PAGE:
I often hear people described as over-analytical, over-emotional, too demanding. Perhaps it’s saddest when the people being described are children and it’s the adults around them calling them a problem child and wondering what’s wrong with them. For me the truth lies in a mismatch between the individual and their environment. By environment I mean the others in the family, workplace or friendship group, essentially the people describing them as too much. It’s not that they’re over-emotional or too demanding. Instead, it’s that the people describing them are not okay with what they feel is being asked of them. The person could have a perfectly average amount of emotionality but someone who has no history of connecting with their own emotions will experience it as too much and describe the other as over-emotional. The impact on the individual being described can be profound and long-lasting.
Engaging with nature boosts our mental wellbeing. Taking a walk at lunchtime and really noticing the feel of the breeze, the colours and the sounds can be incredibly rejuvenating. Perhaps most importantly, it can give us enough space to notice what’s going on in our world and its impact on our sense of wellbeing. It gives us the resources to ask some important questions. Is the environment I live in nurturing? Is it okay to unapologetically be myself? I don’t mean we can ignore everyone around us and that there must be no pressure or stress. We do need to notice others and the environment can be challenging. I definitely appreciate being pushed, but not if it’s unremitting, if what I need is completely ignored. And certainly not if I feel I’m missed or about to be attacked, however subtle the attack might be.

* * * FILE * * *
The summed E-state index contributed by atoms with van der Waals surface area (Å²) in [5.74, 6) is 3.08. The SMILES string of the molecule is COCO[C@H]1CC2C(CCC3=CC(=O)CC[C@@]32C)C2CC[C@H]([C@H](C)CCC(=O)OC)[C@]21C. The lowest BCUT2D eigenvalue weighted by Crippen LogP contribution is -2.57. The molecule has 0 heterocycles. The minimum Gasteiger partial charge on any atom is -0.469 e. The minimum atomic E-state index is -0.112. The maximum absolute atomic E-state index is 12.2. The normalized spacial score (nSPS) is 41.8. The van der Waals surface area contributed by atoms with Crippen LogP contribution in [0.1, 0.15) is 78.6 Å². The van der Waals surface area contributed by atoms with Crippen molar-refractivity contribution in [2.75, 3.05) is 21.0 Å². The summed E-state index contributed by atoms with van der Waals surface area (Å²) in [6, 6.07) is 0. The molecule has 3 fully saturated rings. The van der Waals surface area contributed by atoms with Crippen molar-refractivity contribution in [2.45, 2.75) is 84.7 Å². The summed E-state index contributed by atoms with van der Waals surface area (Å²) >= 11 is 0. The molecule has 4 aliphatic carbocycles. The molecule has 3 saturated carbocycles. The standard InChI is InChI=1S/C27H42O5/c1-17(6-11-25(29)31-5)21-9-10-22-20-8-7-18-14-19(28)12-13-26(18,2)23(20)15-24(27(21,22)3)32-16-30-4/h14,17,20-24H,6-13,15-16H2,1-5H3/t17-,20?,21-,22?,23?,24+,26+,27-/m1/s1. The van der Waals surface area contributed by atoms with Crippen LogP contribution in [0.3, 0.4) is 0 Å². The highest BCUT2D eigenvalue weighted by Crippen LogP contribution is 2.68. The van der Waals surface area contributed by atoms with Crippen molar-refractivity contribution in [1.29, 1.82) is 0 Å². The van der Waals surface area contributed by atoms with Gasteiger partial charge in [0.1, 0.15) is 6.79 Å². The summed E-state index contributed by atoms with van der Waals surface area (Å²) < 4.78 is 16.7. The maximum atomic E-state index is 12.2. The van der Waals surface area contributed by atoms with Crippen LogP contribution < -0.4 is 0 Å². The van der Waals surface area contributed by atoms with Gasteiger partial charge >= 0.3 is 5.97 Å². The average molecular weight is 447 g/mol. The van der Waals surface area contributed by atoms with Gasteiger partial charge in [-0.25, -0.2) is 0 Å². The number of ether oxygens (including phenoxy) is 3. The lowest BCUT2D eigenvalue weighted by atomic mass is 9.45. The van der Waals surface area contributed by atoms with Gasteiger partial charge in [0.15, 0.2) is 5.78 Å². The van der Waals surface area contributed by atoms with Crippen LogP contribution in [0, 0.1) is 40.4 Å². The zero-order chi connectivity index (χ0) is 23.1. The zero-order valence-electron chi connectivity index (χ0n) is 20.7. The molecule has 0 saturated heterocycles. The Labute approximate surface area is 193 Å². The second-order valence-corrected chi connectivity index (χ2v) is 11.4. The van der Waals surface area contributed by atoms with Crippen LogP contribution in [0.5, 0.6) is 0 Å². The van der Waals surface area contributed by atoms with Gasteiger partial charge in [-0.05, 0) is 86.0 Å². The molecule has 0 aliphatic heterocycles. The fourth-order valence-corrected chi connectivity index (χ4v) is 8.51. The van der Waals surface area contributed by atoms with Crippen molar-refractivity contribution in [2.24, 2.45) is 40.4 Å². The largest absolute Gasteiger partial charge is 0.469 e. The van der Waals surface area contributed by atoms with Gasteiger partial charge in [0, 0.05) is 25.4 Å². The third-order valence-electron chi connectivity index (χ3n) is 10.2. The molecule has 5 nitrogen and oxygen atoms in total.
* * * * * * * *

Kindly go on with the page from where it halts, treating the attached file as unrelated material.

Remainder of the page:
#MentalHealthAwarenessWeek has presented plenty of ideas and information about how to boost our own wellbeing. The theme this year might be nature but reflecting on our own environment might be the most important thing we can do to improve our wellbeing. My final thought is to reflect on the environment I create for others. What is my role in creating their environment and do I help to create one that supports and encourages them to be who they really are?
It seems appropriate to put self care front and centre at the beginning of a bank holiday weekend.